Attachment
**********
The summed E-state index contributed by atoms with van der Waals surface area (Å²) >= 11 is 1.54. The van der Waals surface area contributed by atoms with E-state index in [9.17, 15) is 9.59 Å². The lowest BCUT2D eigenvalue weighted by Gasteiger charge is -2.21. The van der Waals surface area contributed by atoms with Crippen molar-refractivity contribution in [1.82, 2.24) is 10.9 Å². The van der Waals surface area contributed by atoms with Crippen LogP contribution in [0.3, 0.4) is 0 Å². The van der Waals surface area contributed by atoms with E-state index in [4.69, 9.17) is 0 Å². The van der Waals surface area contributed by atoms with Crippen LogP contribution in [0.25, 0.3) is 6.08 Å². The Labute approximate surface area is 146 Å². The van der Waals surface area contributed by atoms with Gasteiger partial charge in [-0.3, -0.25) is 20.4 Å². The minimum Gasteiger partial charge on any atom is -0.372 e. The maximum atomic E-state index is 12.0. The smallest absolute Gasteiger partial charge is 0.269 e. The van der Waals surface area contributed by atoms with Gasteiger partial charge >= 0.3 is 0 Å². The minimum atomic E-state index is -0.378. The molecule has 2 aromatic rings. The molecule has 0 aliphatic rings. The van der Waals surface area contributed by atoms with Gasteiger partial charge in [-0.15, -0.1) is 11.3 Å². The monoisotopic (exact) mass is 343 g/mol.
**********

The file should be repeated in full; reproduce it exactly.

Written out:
The summed E-state index contributed by atoms with van der Waals surface area (Å²) >= 11 is 1.54. The van der Waals surface area contributed by atoms with E-state index in [9.17, 15) is 9.59 Å². The lowest BCUT2D eigenvalue weighted by Gasteiger charge is -2.21. The van der Waals surface area contributed by atoms with Crippen molar-refractivity contribution in [1.82, 2.24) is 10.9 Å². The van der Waals surface area contributed by atoms with Crippen LogP contribution in [0.3, 0.4) is 0 Å². The van der Waals surface area contributed by atoms with E-state index in [4.69, 9.17) is 0 Å². The van der Waals surface area contributed by atoms with Crippen LogP contribution in [0.25, 0.3) is 6.08 Å². The Labute approximate surface area is 146 Å². The van der Waals surface area contributed by atoms with Gasteiger partial charge in [-0.3, -0.25) is 20.4 Å². The minimum Gasteiger partial charge on any atom is -0.372 e. The maximum atomic E-state index is 12.0. The smallest absolute Gasteiger partial charge is 0.269 e. The van der Waals surface area contributed by atoms with Gasteiger partial charge >= 0.3 is 0 Å². The minimum atomic E-state index is -0.378. The molecule has 2 aromatic rings. The molecule has 0 aliphatic rings. The van der Waals surface area contributed by atoms with Gasteiger partial charge in [-0.15, -0.1) is 11.3 Å². The monoisotopic (exact) mass is 343 g/mol.